New York Music Daily

No New Abnormal

Tag: lincoln center out of doors review

An Oldschool Soul Show Offers a Break from a Scorching Summer at Lincoln Center Out of Doors

This has been a challenging year for summer outdoor concerts in New York, to say the least. It’s impossible to remember if events across the city parks were ever cancelled en masse as they were a couple of weekends ago because of the heat. If there was ever a July where the chickens came home to roost to crush the global warming deniers’ conspiracy theories, this was it.

So maybe it’s understandable that on the one deliciously cool night of the week, people would be slow to get out of reflex mode, holed up in front of their air conditioners while Lee Fields and the Expressions were playing a simmering set of mostly midtempo oldschool soul songs at Damrosch Park. At its peak Saturday evening, the space might have been at half capacity. And that’s not a fault of programming: anyone who remembers the huge crowds that Sharon Jones used to draw around town knows how popular 1960s-style soul music remains. Still, it was weird to see a Lincoln Center Out of Doors bill that wasn’t close to being sold out.

The synergy between the gritty-voiced sixtysomething frontman and his devoted backing band, at least a generation removed, is clear. They get a seasoned master of moving crowds and getting people to get down, and he gets a bunch of guys who totally get what he does. Over the years, they’ve been a rotating cast of characters, although their collective sonics are spot-on retro.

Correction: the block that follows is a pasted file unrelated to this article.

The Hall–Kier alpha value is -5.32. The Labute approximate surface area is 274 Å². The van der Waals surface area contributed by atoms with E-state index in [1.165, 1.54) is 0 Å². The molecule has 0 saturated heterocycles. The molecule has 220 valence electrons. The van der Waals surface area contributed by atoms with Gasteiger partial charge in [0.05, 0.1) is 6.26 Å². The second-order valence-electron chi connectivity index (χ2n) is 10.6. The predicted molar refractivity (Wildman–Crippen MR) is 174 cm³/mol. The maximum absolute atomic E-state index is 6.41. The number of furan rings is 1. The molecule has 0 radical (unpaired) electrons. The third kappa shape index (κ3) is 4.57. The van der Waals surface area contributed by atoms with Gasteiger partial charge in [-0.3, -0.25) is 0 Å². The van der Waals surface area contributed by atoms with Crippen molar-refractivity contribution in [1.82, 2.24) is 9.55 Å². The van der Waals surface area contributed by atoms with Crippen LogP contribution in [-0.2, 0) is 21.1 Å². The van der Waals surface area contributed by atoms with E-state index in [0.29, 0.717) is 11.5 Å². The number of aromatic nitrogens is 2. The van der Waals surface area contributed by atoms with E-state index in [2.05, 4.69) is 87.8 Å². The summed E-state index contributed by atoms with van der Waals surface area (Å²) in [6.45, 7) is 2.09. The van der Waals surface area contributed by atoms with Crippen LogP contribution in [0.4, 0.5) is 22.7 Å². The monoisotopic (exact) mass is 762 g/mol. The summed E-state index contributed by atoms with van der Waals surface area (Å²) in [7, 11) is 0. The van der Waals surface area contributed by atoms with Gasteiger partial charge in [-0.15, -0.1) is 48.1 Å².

This particular bassist had tweaked his big Marshall stack and Fender Jazz model to get a perfect, late 60s style clicky attack and decay that fell away almost as fast. In tandem with the group’s nimble, precisely swinging drummer, it wasn’t quite as if Fields had Booker T & the MGs backing him – but it was close. The keyboardist switched between a smoky B3 organ sound and subtle, low-key, bubbling Rhodes piano. The two-man horn section – trumpet and tenor sax – added spicy staccato and looming ambience, while the group’s conguera provided extra texture as well as animated backing vocals. Guitarist Thomas Brenneck ran his vintage hollow-body through generous amounts of reverb, shifting expertly between expansive chords, plaintively lingering accents and a little chicken-scratch funk.